You searched for: “arts
art (s) (noun), arts (pl)
1. The quality, production, expression, or realm, according to aesthetic principles, of what is beautiful, appealing, or of more than ordinary significance: "Any field using the skills or techniques of art; including, advertising art and industrial art."
2. The class of objects subject to aesthetic criteria: "The works of art collectively, including paintings, sculptures, or drawings; such as, a museum of art; an art collection."
3. A field, genre, or category of what is attractive: "Dance is an art that Sara loves."

"The fine arts collectively, often excluding architecture."

4. Illustrative or decorative materials: "Do you have any art work to illustrate your web site?"
5. The principles or methods governing any craft or branch of learning: "The art of baking and the art of selling."
6. Skill in conducting any human activity: "Trisha is a master at the art of conversation."

"Art is skilled workmanship, execution, or agency, as distinguished from nature."

7. A branch of learning or university study: "Joseph is studying one of the fine arts or the humanities; including music, philosophy, and literature."
8. Etymology: from about 1225, "skill as a result of learning or practice", from Old French art, from Latin artem, ars, "art, skill, craft"; from base ar-, "fit together, join".

In Middle English, usually with the sense of "skill in scholarship and learning" (c.1305); especially, in the seven sciences, or liberal arts (divided into the trivium: grammar, logic, rhetoric; and the quadrivium: arithmetic, geometry, music, astronomy). This sense remains in Bachelor of Arts, etc.

The meaning, "human workmanship" (as opposed to nature) is from 1386. The sense of "cunning and trickery" was first attested about 1600. The meaning, "skill in creative arts" is first recorded 1620; especially, regarding painting, sculpture, etc., from 1668.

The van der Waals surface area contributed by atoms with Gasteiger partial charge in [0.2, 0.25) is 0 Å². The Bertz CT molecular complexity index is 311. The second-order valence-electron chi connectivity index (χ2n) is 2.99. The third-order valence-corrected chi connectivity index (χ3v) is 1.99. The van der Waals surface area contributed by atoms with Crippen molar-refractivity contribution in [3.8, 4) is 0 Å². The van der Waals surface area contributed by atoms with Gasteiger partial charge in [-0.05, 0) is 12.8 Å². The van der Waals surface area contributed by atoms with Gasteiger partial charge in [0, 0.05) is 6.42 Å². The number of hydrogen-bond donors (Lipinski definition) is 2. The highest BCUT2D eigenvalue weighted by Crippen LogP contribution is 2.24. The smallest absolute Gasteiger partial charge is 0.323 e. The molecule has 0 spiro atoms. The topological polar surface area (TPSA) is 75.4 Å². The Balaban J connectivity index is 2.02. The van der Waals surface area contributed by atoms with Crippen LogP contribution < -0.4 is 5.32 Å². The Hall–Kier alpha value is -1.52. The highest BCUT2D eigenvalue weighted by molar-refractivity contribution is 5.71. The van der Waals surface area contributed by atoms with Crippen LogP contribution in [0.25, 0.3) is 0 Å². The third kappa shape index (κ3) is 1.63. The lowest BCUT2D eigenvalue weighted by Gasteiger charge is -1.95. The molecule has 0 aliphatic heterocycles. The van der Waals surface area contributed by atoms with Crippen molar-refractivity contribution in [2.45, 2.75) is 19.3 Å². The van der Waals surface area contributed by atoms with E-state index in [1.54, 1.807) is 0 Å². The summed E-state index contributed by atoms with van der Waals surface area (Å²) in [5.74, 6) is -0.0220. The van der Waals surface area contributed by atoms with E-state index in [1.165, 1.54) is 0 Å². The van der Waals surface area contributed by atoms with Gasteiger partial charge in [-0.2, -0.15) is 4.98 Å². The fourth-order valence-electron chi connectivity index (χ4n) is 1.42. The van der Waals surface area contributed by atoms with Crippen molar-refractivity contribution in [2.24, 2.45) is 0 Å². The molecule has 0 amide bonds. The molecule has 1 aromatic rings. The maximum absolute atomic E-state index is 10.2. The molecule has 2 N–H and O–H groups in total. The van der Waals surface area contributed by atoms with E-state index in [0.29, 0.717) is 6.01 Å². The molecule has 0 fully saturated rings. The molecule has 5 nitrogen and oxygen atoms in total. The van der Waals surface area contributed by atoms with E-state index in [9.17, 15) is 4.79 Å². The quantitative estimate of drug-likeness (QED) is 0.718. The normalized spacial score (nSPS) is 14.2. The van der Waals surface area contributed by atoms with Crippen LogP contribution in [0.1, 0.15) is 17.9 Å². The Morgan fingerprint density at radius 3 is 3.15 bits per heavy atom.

In fine arts, "those which appeal to the mind and the imagination" was first recorded in 1767. Arts and crafts, "decorative design and handcraft" was presented in the "Arts and Crafts Exhibition Society", founded in London, in 1888.

This entry is located in the following unit: art-, arti- (page 1)
(Greek > Latin: suffix; from French -aque, or directly from Latin -acus, from Greek -akos forming adjectives. This suffix was used to form names of arts and sciences in Greek and it is now generally used to form new names of sciences in English; meanings, "related to, of the nature of, pertaining to, referring to")
(Greek: Hermes, the son of Zeus and Maia, the god of commerce and messenger of the gods in Greek mythology; identified by the Romans as Mercury; however, some of the words in this unit come from Hermes tris megistos, Hermes Trismegistus, literally, "Hermes, Thrice the Greatest" referring to the Egyptian god Thoth, who was identified with the Greek god Hermes, of science and arts)
(Greek: a suffix that forms nouns and is usually used to form names of arts and sciences)
(Greek: goddesses of fine arts; including, Calliope, Clio, Erato, Urania, Euterpe, Polyhymnia, Thalia, Melpomene, and Terpsichore)
(Latin > Italian: a person skilled in one of the fine arts, especially in music)
Word Entries containing the term: “arts
decorative arts (pl) (noun) (no singular)
The arts that are concerned with the production of high-quality objects which are both useful and beautiful: Susan was majoring in decorative arts at the vocational institute.
This entry is located in the following unit: decor- (page 1)
graphic arts
The fine and applied arts of representation, decoration, and writing or printing on flat surfaces together with the techniques and crafts associated with each one; including painting, drawing, engraving, etching, lithography, photography, and the arts of printing.
industrial arts (noun) (a plural form used as a singular noun)
1. A subject of study in schools with the objectives of developing the manual and technical skills that are required to work with tools and machinery.
2. An educational subject which teaches students how to work with tools and machines: "His favorite high school class, or subject, was industrial arts."
This entry is located in the following unit: stru-, struct-, -structure, -struction, -structive (page 4)
Literature and the Arts and Sciences: Muses, Camenae
Greek: Muses (goddesses); Calliope (eloquence and epic poetry, Clio (history), Erato (erotic lyric poetry), Euterpe (music and lyric poetry), Melpomene (tragedy), Polyhymnia (sacred poetry), Terpsichore (dance), Thalia (comedy and pastoral poetry), Urania (astronomy)
Latin: Camenae (nymphs); who possess prophetic powers and inhabit springs and fountains; later identified with the Greek Muses.